This week I am taking part in the 1954 Club, hosted by Kaggsy and Simon. The idea is simple – just read a book from the year in question and review it! I can’t always take part in the bi-annual Club events, but was delighted this time round to find a book in the 746 that fit the bill.
Considering it was published in 1954, Gore Vidal’s Messiah feels surprisingly current and insightful. Charting the rise of an alternative religion in the unsettled landscape of post-war America, the novel charts the birth of that religion as a simple message proffered by a charismatic young man. That message is then organised and publicised until it spreads across the entire non-Islamic world as a warped, bureaucratised version of what it started out as, unrecognisable from its origins.
The novel is narrated 50 years after the events in question by Eugene Luther (Vidal’s real name) one of the architects of that religion. Luther has been living in Egypt for the last fifty years under an assumed name and has been working on an account of what happened when he was introduced to a former embalmer called John Cave (“a pair of initials calculated to amaze the innocent”) John has been preaching a simple message to small groups, the message being that death is not something to be afraid of, rather it is good to die.
a society which knows what we know, which believes in Cave and what he says, will be a pleasanter place in which to live, less anxious, more tolerant.
Cave’s simple pronouncement changes, when a team forms around him, including a publicist and psychotherapist and he is put on television. Thanks to his broadcasts, his popularity soars and Cavite Inc. is born, complete with a board, shareholders and Eugene Luther as chief doctrine writer. Out of a sense of having nothing better to do and intellectual curiosity, Luther finds himself creating the ideological backdrop for this new religion.
Using scraps of other philosophies, religions and alternative beliefs, Luther creates the ‘Gospel’ that will become Cavesword, the new dominant religion. As Cavesword spreads like wildfire across the Globe, the organisation that springs up around him becomes as dictatorial and authoritarian as any religion that has come before. Every city in America soon has a Cave Centre, with Residents and Communicators replacing rabbis, priests and bishops.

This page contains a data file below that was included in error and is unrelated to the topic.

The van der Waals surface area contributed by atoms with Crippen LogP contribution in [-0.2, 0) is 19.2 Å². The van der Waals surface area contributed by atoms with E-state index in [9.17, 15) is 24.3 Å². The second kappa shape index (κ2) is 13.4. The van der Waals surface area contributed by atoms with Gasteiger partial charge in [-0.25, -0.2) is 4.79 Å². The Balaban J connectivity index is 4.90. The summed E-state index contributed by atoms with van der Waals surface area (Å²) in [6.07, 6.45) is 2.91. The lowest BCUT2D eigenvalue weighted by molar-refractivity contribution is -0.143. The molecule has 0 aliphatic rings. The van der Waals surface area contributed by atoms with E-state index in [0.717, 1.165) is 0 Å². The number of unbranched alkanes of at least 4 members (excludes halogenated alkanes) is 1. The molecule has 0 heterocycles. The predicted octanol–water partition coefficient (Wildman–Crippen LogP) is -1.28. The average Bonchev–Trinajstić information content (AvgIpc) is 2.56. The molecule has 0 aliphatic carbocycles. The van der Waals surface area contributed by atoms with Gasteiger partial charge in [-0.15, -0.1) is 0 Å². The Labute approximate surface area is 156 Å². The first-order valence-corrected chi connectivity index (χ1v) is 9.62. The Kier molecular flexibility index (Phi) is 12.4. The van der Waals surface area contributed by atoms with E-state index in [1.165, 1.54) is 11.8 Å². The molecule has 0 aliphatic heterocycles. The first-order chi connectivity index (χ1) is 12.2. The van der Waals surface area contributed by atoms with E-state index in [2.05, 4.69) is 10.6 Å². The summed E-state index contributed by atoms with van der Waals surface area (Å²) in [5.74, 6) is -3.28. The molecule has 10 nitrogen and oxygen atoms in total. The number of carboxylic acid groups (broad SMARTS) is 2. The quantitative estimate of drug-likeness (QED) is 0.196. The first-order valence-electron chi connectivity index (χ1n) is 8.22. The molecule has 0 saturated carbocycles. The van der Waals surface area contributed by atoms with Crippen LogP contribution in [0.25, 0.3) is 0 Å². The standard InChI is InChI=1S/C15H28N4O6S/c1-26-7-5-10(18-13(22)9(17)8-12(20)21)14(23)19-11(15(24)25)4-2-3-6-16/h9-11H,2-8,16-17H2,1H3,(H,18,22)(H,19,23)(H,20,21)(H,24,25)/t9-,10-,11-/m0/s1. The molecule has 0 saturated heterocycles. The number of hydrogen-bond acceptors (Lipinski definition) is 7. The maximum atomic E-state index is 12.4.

Eugene Luther’s misgivings about what is happening grow as Cavesword is taken to its logical conclusion and suicides soar. The Cave centres set up special suicide units where true believers can come and take ‘Cavesway’ in a controlled environment. Churches are burned to the ground; the Vatican is razed and the methods employed to ensure that the whole world follows Cave become more and more sinister. As the reasons for Luther’s flight to Egypt under an assumed name become clear and his past seems to be catching up with him, the tension becomes palpable.
To say any more about the plot of Messiah would be to spoil what is an engrossing and satisfying novel. Drawing cleverly on parallels with Christianity, Messiah depicts how even the most benign of messages can become commodified and bastardised until it is no longer the alternative to something, but the same thing in a different form. Although the reader is kept in the dark about Cave’s intentions, or his complicity in the creation of him as a Messiah, Vidal leaves us in no doubt that once profit can be made; religion just becomes another form of lucrative business.
He was a magician in the great line of Simon Magus and the Faust of legend. That much even now I will acknowledge…his divinity, however, was and is the work of others, shaped and directed by the race’s current need.
Vidal uses the landscape of America after the war as a site of a hungering for stability and truth. It was a time when UFO sightings were at a peak and the populace was greedy for the notion of some kind of higher power, which sets the stage for Cave’s arrival.
Vidal also explores the power of television and of literature in post-war America, both as a means of communication and as a medium of persuasion, the television as the ‘home altar’ at which the whole nation could worship Cave while the fictionalised doctrine, written by Luther himself, becomes the dominant social and political force across the world.
Cave certainly had one advantage over his predecessors: modern communications. It took three centuries for Christianity to infest the world. It was to take Cave only three years.
I think it is also important to point out that Messiah is, at times, incredibly funny. One character is said to talk in ‘chapter-headings chosen haphazardly from an assortment of Victorian novels’ while Luther believes that orientalism is popular with writers in California as ‘an atonement no doubt for their careers as movie writers.’
The novel is essentially a satire of any organised belief system and yet Vidal seems to stay true to Cave’s pronouncement that we should face death in the same way we live life and embrace the brevity of the time we have. Messiah is real gem of a novel, thought provoking – even today – and filled with wit, suspense and skill.
REaD on: kindle
Number Read: 365
Number Remaining: 381
I am a 40 something book buying addict trying to reduce the backlog one book at a time!